I wrote this blog back in November 2015.  The recent events have brought all this to mind, again.

Breath

I have yet to comment on all the activities surrounding the aggressions and fatalities of Black men and women in this country.  I choose to remain silent and only voice my feelings in the comfort of my private Facebook groups and with family and close (Black) friends.  But I’m tired and frustrated.  I’m sad and I’m hurt.  I want it to stop, and I want it to stop right now!  The elephant in the room has made it impossible to breathe anymore.

A couple of days ago I read an entry in the Washington Post, “Posteverything” section.  It was a young educated, intelligent Black Woman retelling her story about having to gain entry into her apartment after locking herself out.  She placed a call to the locksmith.  A young Hispanic male and another female arrived and let her in.  Shortly after, she responded to a knock at the door only to be confronted by 19 police officers with a dog and guns drawn, was removed from her home and it was searched.  I’m not going to recant the whole story; you can read it for yourself here:

My white neighbor thought I was breaking into my own apartment. Nineteen cops showed up.

This is not the first article of late I’ve read about driving or walking while Black. Social media makes the retelling of these types of incidences immediate and real for too many of us.

But, here’s my point – people of color are increasingly aware of the assaults and killings of Black men and women while walking or driving around and have assumed a certain level of fear and abode that lingers.

What if it happens to me?

However innocent you believe yourself to be you are only as good as the perception of Black People held by the attending officer and the community at large.  Unfortunately, no amount of education, no level of compensation, no appropriate dress, and certainly no address will make you exempt from suspicion.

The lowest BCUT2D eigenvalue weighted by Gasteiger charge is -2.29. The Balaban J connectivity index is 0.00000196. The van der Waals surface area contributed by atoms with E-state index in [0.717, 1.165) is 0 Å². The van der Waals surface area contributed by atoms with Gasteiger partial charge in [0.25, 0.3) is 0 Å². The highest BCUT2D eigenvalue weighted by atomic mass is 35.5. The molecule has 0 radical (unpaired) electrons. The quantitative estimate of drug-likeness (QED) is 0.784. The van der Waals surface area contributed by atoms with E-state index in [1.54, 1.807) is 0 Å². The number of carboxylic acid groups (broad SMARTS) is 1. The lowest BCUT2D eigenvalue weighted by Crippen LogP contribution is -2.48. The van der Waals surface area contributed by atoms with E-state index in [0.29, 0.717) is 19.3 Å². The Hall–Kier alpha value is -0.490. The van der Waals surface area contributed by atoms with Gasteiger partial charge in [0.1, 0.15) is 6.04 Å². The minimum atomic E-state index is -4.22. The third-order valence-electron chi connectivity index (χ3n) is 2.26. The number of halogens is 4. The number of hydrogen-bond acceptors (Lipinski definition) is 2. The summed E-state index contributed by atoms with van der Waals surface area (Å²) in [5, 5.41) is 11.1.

The same night I read the article, I was pulled over by the police for failure to have my headlights on.  I was thankful for the correction, got my written warning and went my way. I certainly didn’t want to be the cause of some auto fatality, especially my own.

But my reaction to the incident is what alarmed me: When I saw the red light behind me, I immediately started shaking, my palms got sweaty, and I started feeling sick to my stomach.  I had a mild panic attack. My fight or flight mechanism had kicked in, and I wanted to fly! I was scared!  I could barely get the registration and insurance out of my glove compartment.  What if they thought I was pulling a gun from my glove compartment as opposed to my registration? This fear is what keeps me on guard when I travel around town, especially at night, in a predominately White community.

Whose responsibility is it to fix this problem? Mine to learn how to endure the many microaggressions I experience daily? Or the greater White community to learn how to be more accepting and tolerant of our differences, and that we are not all cut from the same cloth – evil, criminal, aggressive, lazy, ignorant and untrustworthy.  That they cannot differentiate me from the typical stereotypes of Black people is not my fault. Neither can I tell whether they are members of a hate group seeking to inflict harm on my person.

The difference is this: I have been socialized to believe that all people are good until they give you a reason otherwise.  My Christian upbringing challenges me to see the good and love in others.  And even if I want to no longer accept that as a way of life, I certainly don’t voice it, for fear of losing credibility and acceptability in the mainstream culture.  See, I have to get along with them; they don’t have to get along with me.

I can’t fix their fears or concerns, but I can be vigilant of my situation and not let my guard down: hence the reason I can’t breathe.  It takes a lot of effort to exist in a constant state of vigilance.  When you couple that with just the challenges of being human on this hostile planet it’s too much!  What I do, and what I tell my family to do (especially the young) is as follows:

  1. Look straight ahead,
  2. Keep your hands on the steering wheel,
  3. Answer their questions, and
  4. Certainly, don’t question their motives.

I heard another piece of advice just the other day that captures the whole sentiment – try not to be Black.

Teri McClanahan, MA. CLC, Certified Cancer Journey Coach

https://terimcclanahan.net

 

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